ASP 3.0 Advanced Programming (16)

Source: Internet
Author: User
Tags object end file system html page html to text numeric value string access
Programming | Advanced 4.3.5 get path information for the server object
When you work with files that are stored on a Web site, you need to get the actual physical path to the file, rather than using a virtual path or URL, although you can use them to properly locate files in other pages. In the next chapter, there is an example that uses FileSystemObject to read and write files in the Inetpub\Wwwroot folder of a Web site. When you create your own custom component or use a commercialized component to access a file system, you often need to provide it with a physical path to the file.
MapPath method for the server object
You can extract HTTP header variables from the Request.ServerVariables collection that contain the physical path of the current file (in the Document_name and path_translated headers). The server object provides a method MapPath that can be used to extract the appropriate physical path for any file that we can provide a valid virtual path to. You can see the use of the MapPath method in a sample Web page that you've already used, and you can experiment with that method.
As shown in Figure 4-24, in the Miscellaneous methods section at the bottom of the page, there is a button that executes the Server.MapPath method and provides the value in the text box near the button. This value has been set to "/iishelp/default.htm" in the source code of the page, and this file should be automatically installed on the computer. You can also enter a URL for another Web page.

Figure 4-24 the screen using Server.MapPath
Click the button to reload the page, execute the method, and display the results at the top, showing the remainder of the original page in the lower part, as shown in Figure 4-25:

Figure 4-25 shows the results of the Server.MapPath
(1) The function of the sample Web page code
The code that handles this process is very similar to the code that has been used in similar sample files before.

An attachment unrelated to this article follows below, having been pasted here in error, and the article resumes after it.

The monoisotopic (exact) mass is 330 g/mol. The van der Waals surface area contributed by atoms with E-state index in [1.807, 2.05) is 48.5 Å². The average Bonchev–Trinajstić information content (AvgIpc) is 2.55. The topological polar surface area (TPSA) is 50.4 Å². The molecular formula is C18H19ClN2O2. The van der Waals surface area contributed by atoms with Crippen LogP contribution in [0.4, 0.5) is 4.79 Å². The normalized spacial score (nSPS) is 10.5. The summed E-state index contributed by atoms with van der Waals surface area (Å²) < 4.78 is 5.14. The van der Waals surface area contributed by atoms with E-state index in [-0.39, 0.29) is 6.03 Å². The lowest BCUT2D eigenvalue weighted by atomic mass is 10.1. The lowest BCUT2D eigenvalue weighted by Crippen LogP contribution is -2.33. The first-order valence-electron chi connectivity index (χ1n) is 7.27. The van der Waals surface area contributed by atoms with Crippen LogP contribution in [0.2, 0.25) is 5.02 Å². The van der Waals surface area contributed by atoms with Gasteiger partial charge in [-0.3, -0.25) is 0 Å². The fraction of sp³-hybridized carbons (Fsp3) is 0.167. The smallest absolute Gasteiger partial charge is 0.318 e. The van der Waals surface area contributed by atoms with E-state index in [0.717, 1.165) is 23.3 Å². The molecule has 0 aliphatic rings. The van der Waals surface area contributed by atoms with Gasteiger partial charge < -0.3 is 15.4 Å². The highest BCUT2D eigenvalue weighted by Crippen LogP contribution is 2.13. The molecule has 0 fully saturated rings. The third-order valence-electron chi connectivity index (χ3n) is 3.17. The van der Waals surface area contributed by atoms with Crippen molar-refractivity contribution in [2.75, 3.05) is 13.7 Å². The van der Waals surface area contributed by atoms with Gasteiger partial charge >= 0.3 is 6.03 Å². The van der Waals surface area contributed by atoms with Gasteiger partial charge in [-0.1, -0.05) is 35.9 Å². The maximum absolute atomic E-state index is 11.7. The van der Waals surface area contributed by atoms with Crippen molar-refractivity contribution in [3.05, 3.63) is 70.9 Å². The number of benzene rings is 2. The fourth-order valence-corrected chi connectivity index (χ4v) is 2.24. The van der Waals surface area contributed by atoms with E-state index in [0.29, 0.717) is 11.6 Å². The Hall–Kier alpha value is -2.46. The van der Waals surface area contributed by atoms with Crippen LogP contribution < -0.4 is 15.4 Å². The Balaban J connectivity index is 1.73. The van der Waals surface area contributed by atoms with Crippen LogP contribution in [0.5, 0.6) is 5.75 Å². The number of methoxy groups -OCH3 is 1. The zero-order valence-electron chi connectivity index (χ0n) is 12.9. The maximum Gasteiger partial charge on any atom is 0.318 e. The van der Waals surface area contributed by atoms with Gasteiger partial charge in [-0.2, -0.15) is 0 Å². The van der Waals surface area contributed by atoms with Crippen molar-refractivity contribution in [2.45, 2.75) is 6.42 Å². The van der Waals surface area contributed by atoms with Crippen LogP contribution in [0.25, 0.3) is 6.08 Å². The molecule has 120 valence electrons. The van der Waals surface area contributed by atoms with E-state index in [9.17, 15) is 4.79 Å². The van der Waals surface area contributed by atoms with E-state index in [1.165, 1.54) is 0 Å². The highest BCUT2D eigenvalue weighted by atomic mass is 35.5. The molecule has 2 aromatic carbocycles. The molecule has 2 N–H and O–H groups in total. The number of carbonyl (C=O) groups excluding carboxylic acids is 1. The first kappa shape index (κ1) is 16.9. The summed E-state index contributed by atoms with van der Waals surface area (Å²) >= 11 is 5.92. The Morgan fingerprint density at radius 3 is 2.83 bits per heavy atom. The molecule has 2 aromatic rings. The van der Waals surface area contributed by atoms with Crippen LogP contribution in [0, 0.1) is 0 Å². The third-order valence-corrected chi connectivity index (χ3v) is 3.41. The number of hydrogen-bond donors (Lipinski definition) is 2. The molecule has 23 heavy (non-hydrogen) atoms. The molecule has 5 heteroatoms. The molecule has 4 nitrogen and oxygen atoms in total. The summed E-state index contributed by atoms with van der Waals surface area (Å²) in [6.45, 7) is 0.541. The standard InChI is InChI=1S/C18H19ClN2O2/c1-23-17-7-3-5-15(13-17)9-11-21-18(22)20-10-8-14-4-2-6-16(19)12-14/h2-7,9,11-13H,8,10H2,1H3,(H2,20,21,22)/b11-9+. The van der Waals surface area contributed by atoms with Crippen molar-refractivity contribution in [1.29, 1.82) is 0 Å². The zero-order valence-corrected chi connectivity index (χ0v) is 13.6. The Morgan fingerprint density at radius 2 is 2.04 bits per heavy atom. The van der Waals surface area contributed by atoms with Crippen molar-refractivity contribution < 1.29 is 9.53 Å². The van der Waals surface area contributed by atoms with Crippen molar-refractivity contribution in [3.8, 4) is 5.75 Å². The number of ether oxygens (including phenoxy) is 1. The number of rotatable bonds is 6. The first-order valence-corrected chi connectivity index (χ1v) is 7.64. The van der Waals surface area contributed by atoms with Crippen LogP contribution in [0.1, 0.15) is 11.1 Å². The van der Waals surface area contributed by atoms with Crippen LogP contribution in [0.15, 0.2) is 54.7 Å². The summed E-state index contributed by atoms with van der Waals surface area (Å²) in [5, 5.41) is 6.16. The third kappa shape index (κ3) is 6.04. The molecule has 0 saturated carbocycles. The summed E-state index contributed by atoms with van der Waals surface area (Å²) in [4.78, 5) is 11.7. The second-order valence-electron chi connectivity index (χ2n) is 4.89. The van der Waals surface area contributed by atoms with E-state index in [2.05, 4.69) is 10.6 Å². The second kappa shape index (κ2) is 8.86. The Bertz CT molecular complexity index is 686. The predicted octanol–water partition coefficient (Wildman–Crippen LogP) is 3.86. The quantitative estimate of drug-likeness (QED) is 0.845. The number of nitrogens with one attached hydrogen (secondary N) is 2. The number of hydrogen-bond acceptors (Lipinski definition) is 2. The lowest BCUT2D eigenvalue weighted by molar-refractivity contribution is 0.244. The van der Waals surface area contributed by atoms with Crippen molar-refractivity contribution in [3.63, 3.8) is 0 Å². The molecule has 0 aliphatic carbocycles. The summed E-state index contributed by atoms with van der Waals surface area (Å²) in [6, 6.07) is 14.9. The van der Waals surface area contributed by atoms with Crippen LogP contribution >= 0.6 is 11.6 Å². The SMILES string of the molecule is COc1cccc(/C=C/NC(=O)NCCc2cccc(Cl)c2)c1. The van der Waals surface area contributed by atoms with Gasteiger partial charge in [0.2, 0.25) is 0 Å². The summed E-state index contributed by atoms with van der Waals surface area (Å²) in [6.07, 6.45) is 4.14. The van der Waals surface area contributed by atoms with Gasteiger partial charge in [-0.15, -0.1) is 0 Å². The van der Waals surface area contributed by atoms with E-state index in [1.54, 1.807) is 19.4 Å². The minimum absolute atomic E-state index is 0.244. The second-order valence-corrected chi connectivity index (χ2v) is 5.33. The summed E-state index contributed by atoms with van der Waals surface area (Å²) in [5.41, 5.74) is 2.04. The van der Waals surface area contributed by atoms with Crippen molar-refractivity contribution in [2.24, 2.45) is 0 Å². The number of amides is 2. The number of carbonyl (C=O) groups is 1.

In the ASP script area at the top of the page, check the name of the button you clicked. In this case, the button's name will be Cmdmappath, simply passing the value in the matching text box Txtmappath to the Server.MapPath method and displaying the resulting result:
If Len (Request.Form ("Cmdmappath")) Then
strvalue = Request.Form ("Txtmappath")
Response.Write "<b>results:</b><br>server.mappath (" & QUOT & strvalue _
& QUOT & ") returned <B>" & QUOT & Server.MapPath (strvalue) _
& QUOT & "</B><HR>"
End If
(2) MapPath and virtual application directory
Note that the results obtained by the MapPath method for the/iishelp/default.htm file are outside the Web server directory and in the Help directory of the main Winnt directory. This clearly proves that the MapPath method is very useful.
For files in the default Web site directory, the path portion of the URL is usually the same as the physical path. For example, a file is stored on a Web server:
If the Web root is already installed in the default directory at installation time, the URL is as follows:
However, the IIS Help file is installed in a virtual directory outside the default Web site directory, so there is no direct association between the URL used to access it and the physical path. The real physical path can be obtained only by using the Server.MapPath method.

4.3..6 format data using the server object
When you discuss the code for a Web page that demonstrates an SSI directive, you happen to encounter an old problem with HTML. How do I display HTML code in an HTML page? If used "as it is", that is, using all the HTML characters in the appropriate position, it will be interpreted and executed by the browser as HTML. This occurs when the following content is displayed in the browser: